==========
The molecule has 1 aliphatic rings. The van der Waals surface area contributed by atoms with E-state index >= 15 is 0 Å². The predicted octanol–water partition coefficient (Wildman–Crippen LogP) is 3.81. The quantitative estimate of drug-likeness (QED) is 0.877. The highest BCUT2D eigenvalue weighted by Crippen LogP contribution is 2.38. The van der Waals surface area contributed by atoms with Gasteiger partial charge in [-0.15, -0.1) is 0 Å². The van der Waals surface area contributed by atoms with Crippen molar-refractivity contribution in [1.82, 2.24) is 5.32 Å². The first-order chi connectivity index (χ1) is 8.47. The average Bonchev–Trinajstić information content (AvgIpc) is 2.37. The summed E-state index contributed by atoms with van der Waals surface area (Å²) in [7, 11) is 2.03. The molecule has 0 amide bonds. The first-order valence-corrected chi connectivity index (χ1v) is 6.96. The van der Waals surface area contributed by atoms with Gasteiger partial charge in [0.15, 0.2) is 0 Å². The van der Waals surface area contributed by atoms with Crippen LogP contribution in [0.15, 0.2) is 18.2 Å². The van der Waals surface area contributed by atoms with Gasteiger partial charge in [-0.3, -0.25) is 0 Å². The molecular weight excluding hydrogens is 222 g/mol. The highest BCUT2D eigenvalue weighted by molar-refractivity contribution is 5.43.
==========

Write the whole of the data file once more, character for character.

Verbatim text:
The molecule has 1 aliphatic rings. The van der Waals surface area contributed by atoms with E-state index >= 15 is 0 Å². The predicted octanol–water partition coefficient (Wildman–Crippen LogP) is 3.81. The quantitative estimate of drug-likeness (QED) is 0.877. The highest BCUT2D eigenvalue weighted by Crippen LogP contribution is 2.38. The van der Waals surface area contributed by atoms with Gasteiger partial charge in [-0.15, -0.1) is 0 Å². The van der Waals surface area contributed by atoms with Crippen molar-refractivity contribution in [1.82, 2.24) is 5.32 Å². The first-order chi connectivity index (χ1) is 8.47. The average Bonchev–Trinajstić information content (AvgIpc) is 2.37. The summed E-state index contributed by atoms with van der Waals surface area (Å²) in [7, 11) is 2.03. The molecule has 0 amide bonds. The first-order valence-corrected chi connectivity index (χ1v) is 6.96. The van der Waals surface area contributed by atoms with Gasteiger partial charge in [0.15, 0.2) is 0 Å². The van der Waals surface area contributed by atoms with Crippen LogP contribution in [0.15, 0.2) is 18.2 Å². The van der Waals surface area contributed by atoms with Gasteiger partial charge in [-0.3, -0.25) is 0 Å². The molecular weight excluding hydrogens is 222 g/mol. The highest BCUT2D eigenvalue weighted by molar-refractivity contribution is 5.43.